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It goes without saying that space travel is fraught with danger, astronauts face numerous health challenges during long durations in space, including diminished immunity, bone loss and an increased risk of radiation-induced carcinogenesis. A group of Canadian scientists, from the Canadian Space Agency and the Institut Rosell-Lallemand amongst others, believe that changes in the intestinal microbiota of astronauts may also contribute to these problems. Previous studies have also shown that the gut microbiota of astronauts prior to and post space missions are different in composition (Goncharonova, 1981). To counter this, scientists have suggested that the inclusion of probiotics, in soy-based fermented food products, could provide a nutritional strategy to help alleviate these health challenges. The scientists selected soy as it could provide a base for lactic acid bacteria as well as providing the benefits of soy isoflavones.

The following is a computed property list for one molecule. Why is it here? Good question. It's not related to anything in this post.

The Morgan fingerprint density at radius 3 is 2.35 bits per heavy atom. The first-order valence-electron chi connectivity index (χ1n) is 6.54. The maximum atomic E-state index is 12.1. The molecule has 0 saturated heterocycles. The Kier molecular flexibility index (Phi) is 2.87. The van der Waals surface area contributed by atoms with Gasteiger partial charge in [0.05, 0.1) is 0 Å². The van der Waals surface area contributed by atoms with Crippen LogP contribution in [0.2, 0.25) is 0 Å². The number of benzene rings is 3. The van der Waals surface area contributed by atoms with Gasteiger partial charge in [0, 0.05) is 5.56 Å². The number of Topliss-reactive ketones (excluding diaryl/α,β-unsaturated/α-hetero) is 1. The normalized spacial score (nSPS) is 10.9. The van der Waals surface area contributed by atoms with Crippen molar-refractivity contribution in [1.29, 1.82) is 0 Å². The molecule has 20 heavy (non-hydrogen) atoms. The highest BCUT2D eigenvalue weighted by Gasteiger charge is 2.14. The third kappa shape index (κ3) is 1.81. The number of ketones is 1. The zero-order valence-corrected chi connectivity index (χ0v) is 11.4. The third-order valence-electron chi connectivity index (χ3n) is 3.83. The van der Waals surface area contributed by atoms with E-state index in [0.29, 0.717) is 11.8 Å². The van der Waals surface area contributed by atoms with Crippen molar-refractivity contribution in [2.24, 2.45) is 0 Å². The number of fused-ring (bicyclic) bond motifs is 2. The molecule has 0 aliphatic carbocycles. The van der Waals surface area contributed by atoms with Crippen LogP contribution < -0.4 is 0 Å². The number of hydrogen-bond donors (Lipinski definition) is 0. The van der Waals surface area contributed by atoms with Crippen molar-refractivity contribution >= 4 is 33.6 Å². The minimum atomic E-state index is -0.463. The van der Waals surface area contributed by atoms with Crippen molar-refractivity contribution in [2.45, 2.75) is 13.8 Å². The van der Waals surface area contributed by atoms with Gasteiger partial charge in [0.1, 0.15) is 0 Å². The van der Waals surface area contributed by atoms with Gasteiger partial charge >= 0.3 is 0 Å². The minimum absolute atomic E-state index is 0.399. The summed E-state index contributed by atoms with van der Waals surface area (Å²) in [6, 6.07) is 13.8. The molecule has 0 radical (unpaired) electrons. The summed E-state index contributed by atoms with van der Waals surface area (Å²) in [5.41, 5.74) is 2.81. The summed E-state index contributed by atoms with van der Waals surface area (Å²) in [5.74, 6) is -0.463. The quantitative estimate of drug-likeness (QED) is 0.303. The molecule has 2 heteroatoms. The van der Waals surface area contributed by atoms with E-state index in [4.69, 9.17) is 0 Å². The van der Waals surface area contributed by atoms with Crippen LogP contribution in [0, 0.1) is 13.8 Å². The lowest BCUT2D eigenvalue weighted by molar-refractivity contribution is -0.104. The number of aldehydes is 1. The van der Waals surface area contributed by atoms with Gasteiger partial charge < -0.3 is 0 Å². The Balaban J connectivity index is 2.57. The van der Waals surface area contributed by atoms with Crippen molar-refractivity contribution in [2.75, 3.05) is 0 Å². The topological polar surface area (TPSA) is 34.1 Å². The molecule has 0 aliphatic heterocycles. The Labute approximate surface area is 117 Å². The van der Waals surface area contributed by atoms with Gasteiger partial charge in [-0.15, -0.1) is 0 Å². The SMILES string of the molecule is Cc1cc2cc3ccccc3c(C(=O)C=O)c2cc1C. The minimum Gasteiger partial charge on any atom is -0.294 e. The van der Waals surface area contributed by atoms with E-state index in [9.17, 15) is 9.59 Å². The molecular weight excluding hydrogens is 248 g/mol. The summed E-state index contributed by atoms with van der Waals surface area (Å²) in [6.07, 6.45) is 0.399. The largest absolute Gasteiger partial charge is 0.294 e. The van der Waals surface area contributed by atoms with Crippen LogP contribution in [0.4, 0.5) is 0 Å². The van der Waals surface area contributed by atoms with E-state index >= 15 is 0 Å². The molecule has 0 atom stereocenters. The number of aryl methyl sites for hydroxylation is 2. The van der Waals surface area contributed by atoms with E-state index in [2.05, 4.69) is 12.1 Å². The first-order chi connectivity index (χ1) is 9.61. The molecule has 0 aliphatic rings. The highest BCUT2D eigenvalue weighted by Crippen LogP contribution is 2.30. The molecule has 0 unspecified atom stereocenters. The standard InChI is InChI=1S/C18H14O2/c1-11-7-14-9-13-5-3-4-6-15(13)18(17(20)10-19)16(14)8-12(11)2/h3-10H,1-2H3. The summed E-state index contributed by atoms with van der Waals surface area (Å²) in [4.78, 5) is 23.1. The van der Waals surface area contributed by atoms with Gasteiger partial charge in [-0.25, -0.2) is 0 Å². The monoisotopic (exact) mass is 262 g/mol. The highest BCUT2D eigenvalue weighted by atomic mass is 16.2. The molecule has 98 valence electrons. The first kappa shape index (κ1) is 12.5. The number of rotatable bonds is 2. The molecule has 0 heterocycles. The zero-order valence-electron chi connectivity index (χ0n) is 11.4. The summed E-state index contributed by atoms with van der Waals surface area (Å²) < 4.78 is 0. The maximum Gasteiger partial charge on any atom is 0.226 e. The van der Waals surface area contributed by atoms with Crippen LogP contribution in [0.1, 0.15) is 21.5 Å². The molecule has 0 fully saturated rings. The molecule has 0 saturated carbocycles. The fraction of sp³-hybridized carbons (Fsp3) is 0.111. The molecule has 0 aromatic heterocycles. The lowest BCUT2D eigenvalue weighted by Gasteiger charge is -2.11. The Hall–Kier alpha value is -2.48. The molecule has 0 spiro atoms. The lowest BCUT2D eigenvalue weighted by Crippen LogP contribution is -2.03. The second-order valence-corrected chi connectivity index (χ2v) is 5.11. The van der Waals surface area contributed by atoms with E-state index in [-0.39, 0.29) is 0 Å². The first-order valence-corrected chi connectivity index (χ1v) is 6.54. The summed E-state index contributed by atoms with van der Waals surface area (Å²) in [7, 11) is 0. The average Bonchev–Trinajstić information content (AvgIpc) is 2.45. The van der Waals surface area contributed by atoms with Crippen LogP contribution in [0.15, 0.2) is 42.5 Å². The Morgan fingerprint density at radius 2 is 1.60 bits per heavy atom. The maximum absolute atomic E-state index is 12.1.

Strain selection tests were carried out to determine which probiotic strains grew and fermented most effectively in soy milk - L. acidophilus Rosell-52, B. longum Rosell-175 and S. thermophilus ST5. Further in vitro tests were then performed to assess the three strains ability to down-regulate the production of the pro-inflammatory agents in the gut.
The results of the test suggested that probiotic bacteria can be successfully utilised to develop soy-based fermented products, targeted specifically for long-term space travel. The researchers concluded, "The spectrum of health benefits associated with probiotics will likely not be found in a single bacterium...in this study, we found that the B. longum Rosell-175 could contribute to gas reduction; the lactobacilli are linked to bone metabolism and immune enhancement."